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Food Habits Die Hard

Earthsong's Steward, Elena Rose Irina Abraham

What do you do when familiar favourites aren't available abroad?

So, you packed your bags, crossed an ocean or two, and landed someplace unknown.

Sometimes, when we travel, we have this romantic idea about how we will try all the new things and become a completely new person. But in reality, the new place does not rid us of our old habits. It also does not transform our reality magically: Once somewhere new, it turns out we are still who we are, and all our needs and wants have followed us right across that ocean.

And therefore, the question arises: What do we eat?

Yes, I know, prosaic. But you know how it is: You land, you get off that plane and before you even make it to your cabin, bungalow, rental apartment, or other habitation, you have to think “food.” Where to buy it? What are the prices? What’s fresh? And most importantly, do they have peanut butter?

I have this memory of an American exchange student visiting my home country. They had brought a jar of peanut butter, on which they pretty much had lived their whole stay, weary of the Eastern European borschts and pierogis. At the time, I had thought, “how silly, just eat like the locals.” But now, after having travelled quite a bit, I have to admit that I, too, have my “peanut butter.” Don’t we all?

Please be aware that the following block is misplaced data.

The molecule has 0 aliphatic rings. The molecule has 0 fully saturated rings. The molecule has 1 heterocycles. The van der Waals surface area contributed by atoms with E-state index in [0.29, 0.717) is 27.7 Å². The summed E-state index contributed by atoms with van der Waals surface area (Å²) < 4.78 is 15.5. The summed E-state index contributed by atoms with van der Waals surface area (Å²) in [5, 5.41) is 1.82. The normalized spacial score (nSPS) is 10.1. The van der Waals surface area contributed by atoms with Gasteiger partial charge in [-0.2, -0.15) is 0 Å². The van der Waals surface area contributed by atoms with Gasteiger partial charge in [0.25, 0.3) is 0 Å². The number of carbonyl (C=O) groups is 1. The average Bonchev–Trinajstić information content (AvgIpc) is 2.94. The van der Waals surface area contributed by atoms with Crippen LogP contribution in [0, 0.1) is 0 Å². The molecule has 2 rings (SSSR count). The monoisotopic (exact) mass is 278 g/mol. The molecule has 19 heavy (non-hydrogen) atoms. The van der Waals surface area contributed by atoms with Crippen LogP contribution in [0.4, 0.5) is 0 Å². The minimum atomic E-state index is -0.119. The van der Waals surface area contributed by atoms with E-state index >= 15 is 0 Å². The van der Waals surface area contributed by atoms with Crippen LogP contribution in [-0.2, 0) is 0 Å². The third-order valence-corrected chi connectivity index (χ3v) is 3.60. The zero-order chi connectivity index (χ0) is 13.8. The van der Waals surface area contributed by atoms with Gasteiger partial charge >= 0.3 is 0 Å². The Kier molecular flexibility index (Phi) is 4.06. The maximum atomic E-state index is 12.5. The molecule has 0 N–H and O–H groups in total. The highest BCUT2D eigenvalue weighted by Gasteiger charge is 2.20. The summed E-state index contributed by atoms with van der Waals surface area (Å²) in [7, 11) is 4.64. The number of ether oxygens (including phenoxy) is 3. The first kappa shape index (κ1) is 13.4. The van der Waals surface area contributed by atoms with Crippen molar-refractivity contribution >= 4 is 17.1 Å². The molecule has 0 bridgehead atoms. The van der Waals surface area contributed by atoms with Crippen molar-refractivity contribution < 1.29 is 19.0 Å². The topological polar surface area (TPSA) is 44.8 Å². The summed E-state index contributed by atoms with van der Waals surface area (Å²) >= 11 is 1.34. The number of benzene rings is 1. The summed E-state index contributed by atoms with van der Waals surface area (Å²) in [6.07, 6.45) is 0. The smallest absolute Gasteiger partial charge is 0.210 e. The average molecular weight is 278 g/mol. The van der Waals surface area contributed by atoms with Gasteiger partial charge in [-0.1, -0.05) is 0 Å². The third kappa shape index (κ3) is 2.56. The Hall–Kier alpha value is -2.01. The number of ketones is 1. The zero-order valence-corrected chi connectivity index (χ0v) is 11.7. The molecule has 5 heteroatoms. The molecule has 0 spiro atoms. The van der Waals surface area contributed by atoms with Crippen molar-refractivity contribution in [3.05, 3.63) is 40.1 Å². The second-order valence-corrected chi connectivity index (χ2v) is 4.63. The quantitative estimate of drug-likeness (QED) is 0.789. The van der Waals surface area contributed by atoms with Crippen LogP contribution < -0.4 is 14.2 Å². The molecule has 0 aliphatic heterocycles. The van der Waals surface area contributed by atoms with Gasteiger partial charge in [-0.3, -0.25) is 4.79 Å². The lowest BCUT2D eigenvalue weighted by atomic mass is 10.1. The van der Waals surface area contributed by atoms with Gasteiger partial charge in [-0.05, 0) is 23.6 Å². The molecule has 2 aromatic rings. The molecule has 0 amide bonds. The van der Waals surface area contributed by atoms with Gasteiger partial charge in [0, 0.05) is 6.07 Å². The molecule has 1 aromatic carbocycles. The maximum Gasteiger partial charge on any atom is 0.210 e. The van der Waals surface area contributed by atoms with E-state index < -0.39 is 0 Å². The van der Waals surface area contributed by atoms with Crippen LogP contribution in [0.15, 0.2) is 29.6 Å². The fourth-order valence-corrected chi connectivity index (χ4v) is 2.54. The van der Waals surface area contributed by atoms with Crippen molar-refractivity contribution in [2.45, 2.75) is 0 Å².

Whether it’s the gluten-free bread, fresh lemons, a special brand of salt, or a cup of latte from Starbucks, we all have our must-haves. However, when you find yourself in an unknown land, oftentimes those items are either unavailable or overpriced. 

And that, my friends, was our dilemma here, in the remote corner of the Big Island, Hawaii, where we volunteered at a nature retreat and permaculture learning centre called the Earthsong Foundation for two months.

Earthsong is situated in a very rural area (the district of Ka’u) and the nearest store that has the items the visitors are used to is an hour away and over-priced ($12 yogurt and $10 bread anyone?). After a few lengthy and shockingly expensive grocery trips, we did what we should have done right awaywe asked the locals what they ate.

The Earthsong stewards, Elena and Ryan are both originally from the United States but have travelled and immersed themselves in different cultures. They also steward a homestead in a remote location in Panama, so they are as savvy as they come. 

One of the first things Elena told us was to get over the idea of scarcity. Guilty as charged: Our first impression of the area and the food situation here was, “There was nothing to eat!” And yet we were on an island, brimming with tropical fruits and all kinds of foods growing all year long! Those of you who have been to islands and small rural communities, might have encountered the same dilemma; in theory, there should be a ton of food there and yet, you're having a hard time finding what to eat. 

What I learned was, flexibility was key, which meant that eating like the locals was the healthiest and the cheapest option. That meant having to try things I never tried in my life, figuring out how to cook veggies I had never seen, and the most painful thing of all, changing habits and routines.